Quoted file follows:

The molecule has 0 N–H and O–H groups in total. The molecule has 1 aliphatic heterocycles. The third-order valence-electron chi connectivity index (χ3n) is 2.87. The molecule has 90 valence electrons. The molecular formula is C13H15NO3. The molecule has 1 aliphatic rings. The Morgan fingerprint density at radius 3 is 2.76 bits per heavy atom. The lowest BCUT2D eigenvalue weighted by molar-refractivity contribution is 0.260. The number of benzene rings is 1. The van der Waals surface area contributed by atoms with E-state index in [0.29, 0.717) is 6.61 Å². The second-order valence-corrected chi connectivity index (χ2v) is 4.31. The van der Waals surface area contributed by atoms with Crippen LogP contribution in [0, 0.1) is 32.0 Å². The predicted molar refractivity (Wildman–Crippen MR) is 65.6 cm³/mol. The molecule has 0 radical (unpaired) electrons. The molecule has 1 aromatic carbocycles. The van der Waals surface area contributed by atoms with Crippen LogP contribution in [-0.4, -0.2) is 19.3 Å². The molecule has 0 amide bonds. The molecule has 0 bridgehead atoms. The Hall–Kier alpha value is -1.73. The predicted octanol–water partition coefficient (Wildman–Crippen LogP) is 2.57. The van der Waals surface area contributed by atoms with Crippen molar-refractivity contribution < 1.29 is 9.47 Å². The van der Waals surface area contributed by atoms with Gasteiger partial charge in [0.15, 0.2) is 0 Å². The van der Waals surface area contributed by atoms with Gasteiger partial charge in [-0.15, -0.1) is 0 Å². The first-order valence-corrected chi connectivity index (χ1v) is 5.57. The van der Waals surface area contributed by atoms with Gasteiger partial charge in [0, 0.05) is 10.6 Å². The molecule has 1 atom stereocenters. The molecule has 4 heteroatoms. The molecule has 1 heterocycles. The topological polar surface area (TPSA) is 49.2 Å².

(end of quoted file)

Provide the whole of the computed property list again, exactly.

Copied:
The molecule has 0 N–H and O–H groups in total. The molecule has 1 aliphatic heterocycles. The third-order valence-electron chi connectivity index (χ3n) is 2.87. The molecule has 90 valence electrons. The molecular formula is C13H15NO3. The molecule has 1 aliphatic rings. The Morgan fingerprint density at radius 3 is 2.76 bits per heavy atom. The lowest BCUT2D eigenvalue weighted by molar-refractivity contribution is 0.260. The number of benzene rings is 1. The van der Waals surface area contributed by atoms with E-state index in [0.29, 0.717) is 6.61 Å². The second-order valence-corrected chi connectivity index (χ2v) is 4.31. The van der Waals surface area contributed by atoms with Crippen LogP contribution in [0, 0.1) is 32.0 Å². The predicted molar refractivity (Wildman–Crippen MR) is 65.6 cm³/mol. The molecule has 0 radical (unpaired) electrons. The molecule has 1 aromatic carbocycles. The van der Waals surface area contributed by atoms with Crippen LogP contribution in [-0.4, -0.2) is 19.3 Å². The molecule has 0 amide bonds. The molecule has 0 bridgehead atoms. The Hall–Kier alpha value is -1.73. The predicted octanol–water partition coefficient (Wildman–Crippen LogP) is 2.57. The van der Waals surface area contributed by atoms with Crippen molar-refractivity contribution < 1.29 is 9.47 Å². The van der Waals surface area contributed by atoms with Gasteiger partial charge in [0.15, 0.2) is 0 Å². The van der Waals surface area contributed by atoms with Gasteiger partial charge in [-0.15, -0.1) is 0 Å². The first-order valence-corrected chi connectivity index (χ1v) is 5.57. The van der Waals surface area contributed by atoms with Gasteiger partial charge in [0, 0.05) is 10.6 Å². The molecule has 1 atom stereocenters. The molecule has 4 heteroatoms. The molecule has 1 heterocycles. The topological polar surface area (TPSA) is 49.2 Å².